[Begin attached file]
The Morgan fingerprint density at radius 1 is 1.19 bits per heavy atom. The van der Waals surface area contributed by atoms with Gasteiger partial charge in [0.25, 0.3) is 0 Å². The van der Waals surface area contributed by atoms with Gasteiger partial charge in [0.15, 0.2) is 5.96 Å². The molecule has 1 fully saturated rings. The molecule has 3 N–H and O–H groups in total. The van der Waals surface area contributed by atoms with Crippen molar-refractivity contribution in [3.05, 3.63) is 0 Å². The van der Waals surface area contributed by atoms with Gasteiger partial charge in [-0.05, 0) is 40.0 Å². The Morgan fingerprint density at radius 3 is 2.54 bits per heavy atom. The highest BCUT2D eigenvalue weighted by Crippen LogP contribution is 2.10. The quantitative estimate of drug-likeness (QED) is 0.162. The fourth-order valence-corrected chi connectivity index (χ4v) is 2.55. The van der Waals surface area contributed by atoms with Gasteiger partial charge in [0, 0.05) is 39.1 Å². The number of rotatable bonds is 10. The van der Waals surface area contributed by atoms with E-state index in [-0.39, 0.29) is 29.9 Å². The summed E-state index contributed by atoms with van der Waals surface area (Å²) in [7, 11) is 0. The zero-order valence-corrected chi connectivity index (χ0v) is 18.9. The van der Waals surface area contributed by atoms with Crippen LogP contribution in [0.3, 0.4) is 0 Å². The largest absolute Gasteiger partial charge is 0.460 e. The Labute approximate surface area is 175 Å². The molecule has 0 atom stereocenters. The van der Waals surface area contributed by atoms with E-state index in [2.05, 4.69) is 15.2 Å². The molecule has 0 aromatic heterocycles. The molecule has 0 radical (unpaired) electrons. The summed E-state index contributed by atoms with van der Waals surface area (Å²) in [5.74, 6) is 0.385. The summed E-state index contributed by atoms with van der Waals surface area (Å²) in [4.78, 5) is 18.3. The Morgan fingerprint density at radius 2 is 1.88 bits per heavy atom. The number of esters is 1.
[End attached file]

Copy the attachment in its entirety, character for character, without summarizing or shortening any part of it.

The Morgan fingerprint density at radius 1 is 1.19 bits per heavy atom. The van der Waals surface area contributed by atoms with Gasteiger partial charge in [0.25, 0.3) is 0 Å². The van der Waals surface area contributed by atoms with Gasteiger partial charge in [0.15, 0.2) is 5.96 Å². The molecule has 1 fully saturated rings. The molecule has 3 N–H and O–H groups in total. The van der Waals surface area contributed by atoms with Crippen molar-refractivity contribution in [3.05, 3.63) is 0 Å². The van der Waals surface area contributed by atoms with Gasteiger partial charge in [-0.05, 0) is 40.0 Å². The Morgan fingerprint density at radius 3 is 2.54 bits per heavy atom. The highest BCUT2D eigenvalue weighted by Crippen LogP contribution is 2.10. The quantitative estimate of drug-likeness (QED) is 0.162. The fourth-order valence-corrected chi connectivity index (χ4v) is 2.55. The van der Waals surface area contributed by atoms with Gasteiger partial charge in [0, 0.05) is 39.1 Å². The number of rotatable bonds is 10. The van der Waals surface area contributed by atoms with E-state index in [-0.39, 0.29) is 29.9 Å². The summed E-state index contributed by atoms with van der Waals surface area (Å²) in [7, 11) is 0. The zero-order valence-corrected chi connectivity index (χ0v) is 18.9. The van der Waals surface area contributed by atoms with Crippen LogP contribution in [0.3, 0.4) is 0 Å². The largest absolute Gasteiger partial charge is 0.460 e. The Labute approximate surface area is 175 Å². The molecule has 0 atom stereocenters. The van der Waals surface area contributed by atoms with E-state index in [2.05, 4.69) is 15.2 Å². The molecule has 0 aromatic heterocycles. The molecule has 0 radical (unpaired) electrons. The summed E-state index contributed by atoms with van der Waals surface area (Å²) in [5.74, 6) is 0.385. The summed E-state index contributed by atoms with van der Waals surface area (Å²) in [4.78, 5) is 18.3. The Morgan fingerprint density at radius 2 is 1.88 bits per heavy atom. The number of esters is 1.